We are doing this with high-throughput experimentation, powered by robotics and big data analytics, which have enabled us to improve experimental productivity up to 100 times over the last ten years.

We now generate three times more new products each year than we did in 2005 – more than 5,000 last year alone. Last year, Dow earned 667 U.S. patent grants, an all-time record, and six times as many as we earned a decade ago.

Europe has played a key role in driving this progress. Here in Switzerland, for example, we have pioneered the development of insulation and furniture materials with fire resistance directly ‘wired in’ to the material using more sustainable technologies. We have developed high-performance flexible packaging that helps to better preserve food and reduce food waste, in line with UN’s Sustainable Development Goals. And we are looking at new technologies for recycling packaging waste into new products and energy sources – preventing it from finding its way into our rivers, lakes, and seas.

Our strategy will culminate this year when we complete a historic transaction: a rare merger of equals with DuPont, and then a split into three highly specialized businesses. These companies – including the material sciences company that will be the new Dow – will be even more focused on key markets and the needs of our customers, evolving as quickly as those needs evolve.


So here is a question we should all be asking ourselves.

When companies like the three we are creating come into existence – or when existing companies look to expand – where will they choose to operate? And how can we make sure that businesses of the future will start up, or settle in, the continent of Europe?

That question goes to the core of Europe’s competitiveness.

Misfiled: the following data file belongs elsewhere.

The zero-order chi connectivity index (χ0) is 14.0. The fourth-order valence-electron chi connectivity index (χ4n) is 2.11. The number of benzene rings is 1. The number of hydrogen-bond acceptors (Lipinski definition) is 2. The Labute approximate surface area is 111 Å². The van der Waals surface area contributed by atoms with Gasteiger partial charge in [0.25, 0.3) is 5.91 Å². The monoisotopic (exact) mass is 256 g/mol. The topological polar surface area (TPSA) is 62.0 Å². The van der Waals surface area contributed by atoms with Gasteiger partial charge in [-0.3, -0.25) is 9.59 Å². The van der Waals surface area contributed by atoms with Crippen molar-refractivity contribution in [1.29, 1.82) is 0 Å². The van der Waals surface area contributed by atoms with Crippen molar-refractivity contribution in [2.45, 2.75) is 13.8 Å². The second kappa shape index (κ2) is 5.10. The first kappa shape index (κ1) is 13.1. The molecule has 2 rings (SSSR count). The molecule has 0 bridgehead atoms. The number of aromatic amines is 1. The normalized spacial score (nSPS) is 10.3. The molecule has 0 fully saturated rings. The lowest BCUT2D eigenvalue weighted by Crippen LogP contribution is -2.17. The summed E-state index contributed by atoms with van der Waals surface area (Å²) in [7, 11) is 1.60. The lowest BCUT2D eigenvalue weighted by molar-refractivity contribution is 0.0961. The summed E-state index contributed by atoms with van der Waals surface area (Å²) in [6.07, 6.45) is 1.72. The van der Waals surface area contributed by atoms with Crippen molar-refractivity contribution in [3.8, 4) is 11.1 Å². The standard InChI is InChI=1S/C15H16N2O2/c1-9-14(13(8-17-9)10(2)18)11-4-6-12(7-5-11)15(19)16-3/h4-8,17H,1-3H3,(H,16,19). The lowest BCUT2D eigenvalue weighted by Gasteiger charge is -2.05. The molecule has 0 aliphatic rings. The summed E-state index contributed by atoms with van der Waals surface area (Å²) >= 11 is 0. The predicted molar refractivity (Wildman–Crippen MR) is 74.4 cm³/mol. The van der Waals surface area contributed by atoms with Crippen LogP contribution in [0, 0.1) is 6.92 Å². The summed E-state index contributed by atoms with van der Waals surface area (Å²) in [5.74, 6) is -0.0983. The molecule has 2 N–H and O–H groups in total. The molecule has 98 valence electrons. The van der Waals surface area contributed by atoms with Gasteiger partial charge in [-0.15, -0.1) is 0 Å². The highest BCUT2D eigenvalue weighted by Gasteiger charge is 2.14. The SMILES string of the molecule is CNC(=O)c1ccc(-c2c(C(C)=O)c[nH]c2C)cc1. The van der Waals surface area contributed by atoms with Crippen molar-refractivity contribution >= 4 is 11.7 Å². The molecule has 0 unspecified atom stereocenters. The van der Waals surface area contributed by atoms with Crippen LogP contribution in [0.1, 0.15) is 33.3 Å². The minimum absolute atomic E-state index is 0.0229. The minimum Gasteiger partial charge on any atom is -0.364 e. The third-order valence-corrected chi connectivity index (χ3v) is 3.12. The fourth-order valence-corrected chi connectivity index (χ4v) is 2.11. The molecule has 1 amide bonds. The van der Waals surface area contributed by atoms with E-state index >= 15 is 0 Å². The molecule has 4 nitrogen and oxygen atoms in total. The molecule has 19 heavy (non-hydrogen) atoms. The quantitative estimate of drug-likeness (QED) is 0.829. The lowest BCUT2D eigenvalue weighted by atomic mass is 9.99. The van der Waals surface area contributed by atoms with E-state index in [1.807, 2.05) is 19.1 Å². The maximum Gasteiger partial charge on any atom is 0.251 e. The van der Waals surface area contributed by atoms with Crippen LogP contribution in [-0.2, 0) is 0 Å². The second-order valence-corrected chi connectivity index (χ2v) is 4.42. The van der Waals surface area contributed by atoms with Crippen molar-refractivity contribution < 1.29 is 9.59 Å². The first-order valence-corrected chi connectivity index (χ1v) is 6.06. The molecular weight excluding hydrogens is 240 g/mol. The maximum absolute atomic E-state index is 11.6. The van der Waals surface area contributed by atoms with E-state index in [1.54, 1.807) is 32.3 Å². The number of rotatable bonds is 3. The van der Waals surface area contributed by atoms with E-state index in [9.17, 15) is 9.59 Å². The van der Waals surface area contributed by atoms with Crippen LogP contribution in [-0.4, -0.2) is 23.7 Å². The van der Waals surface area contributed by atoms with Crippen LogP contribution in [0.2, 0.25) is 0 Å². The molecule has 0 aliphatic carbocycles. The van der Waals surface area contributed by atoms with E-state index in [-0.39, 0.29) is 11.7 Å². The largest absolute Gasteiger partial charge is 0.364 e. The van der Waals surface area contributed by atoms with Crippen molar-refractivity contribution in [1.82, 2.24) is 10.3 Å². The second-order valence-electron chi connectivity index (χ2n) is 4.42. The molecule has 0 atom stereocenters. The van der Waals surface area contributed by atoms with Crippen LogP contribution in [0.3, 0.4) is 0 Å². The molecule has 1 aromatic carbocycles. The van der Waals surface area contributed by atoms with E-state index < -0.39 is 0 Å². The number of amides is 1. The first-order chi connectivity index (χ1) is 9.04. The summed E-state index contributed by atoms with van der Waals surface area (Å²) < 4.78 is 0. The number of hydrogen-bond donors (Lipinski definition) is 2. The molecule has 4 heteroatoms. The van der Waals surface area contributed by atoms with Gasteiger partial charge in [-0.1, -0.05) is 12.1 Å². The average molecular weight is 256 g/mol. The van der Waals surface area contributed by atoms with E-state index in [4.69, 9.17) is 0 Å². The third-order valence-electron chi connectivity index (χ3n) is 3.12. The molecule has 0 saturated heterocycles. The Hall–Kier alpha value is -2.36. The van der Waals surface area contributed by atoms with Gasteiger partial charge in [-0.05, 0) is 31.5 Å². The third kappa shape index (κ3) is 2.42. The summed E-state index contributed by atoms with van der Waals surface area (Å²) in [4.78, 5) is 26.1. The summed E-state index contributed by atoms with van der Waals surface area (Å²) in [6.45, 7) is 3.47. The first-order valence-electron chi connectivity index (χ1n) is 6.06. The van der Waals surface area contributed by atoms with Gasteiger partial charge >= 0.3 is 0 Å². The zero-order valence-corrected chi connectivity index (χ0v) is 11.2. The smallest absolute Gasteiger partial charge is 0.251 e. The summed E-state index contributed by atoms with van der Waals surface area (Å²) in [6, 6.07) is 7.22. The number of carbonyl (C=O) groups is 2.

As someone who has been grappling with these questions for more than a decade now, I can tell you that companies need common-sense tax and regulation schemes that spur innovation, instead of stifling it.

They need modern infrastructure: modern roads, rails, ports, and aviation.

And they need a talent pool of young people whose education prepares them for careers in science and engineering – for a life on the frontier of discovery.

This requires, as I said, innovation in government.

It requires governments to think, and operate, at the speed of business – at the speed of live.

This entails many things. I will limit my discussion today to two: energy policy and trade policy.

Let us take each in turn.

A Balanced Energy Policy

Simply put, companies need affordable and accessible energy. Energy is hugely important for us in the chemicals industry where energy and hydrocarbons can represent between 50 and 90 percent of our overall costs.

That brings up a tension that challenges every responsible nation in the world: how do we speed the transition to lower-carbon energy sources … while keeping energy prices competitive?

Either extreme is a trap. Focus too much on having the cheapest possible energy source with no regard for the environment, and we will leave a planet in crisis. Focus too much on using strictly renewable energy, and you will send energy prices sky-high… and drive industries to relocate – with the same negative effect on the planet, and on your economy.

The key to a successful energy policy is balance. The EU Emissions Trading Scheme is a good example. Its goal is to meet greenhouse gas targets at the lowest possible cost, saving both the environment and economies. If it is allowed to function as a true market it will do its job.

But to maintain that balance, we must continue to develop diverse energy sources - including renewables but also shale gas – where it is safe and cost-effective to do so. Our goal must be to tap as many of our energy resources as possible… as sustainably and predictably as possible… in a way that provides a competitive advantage for domestic industries.

So we also have to avoid imposing additional costs on energy. In many European economies today, added costs have sent the end-user price of electricity up to four times above the wholesale market price. This is no way to remain competitive.

At Dow, having access to affordable hydrocarbons is especially important because for us, they are not simply fuel. They are also a feedstock – a fundamental building block – of everything we create, from packaging to building materials. This includes products that save incredible amounts of energy down the road, like high strength resins that make wind turbine blades …. carbon fiber that makes cars lighter so they burn less fuel… and home insulation that saves energy for heating and cooling.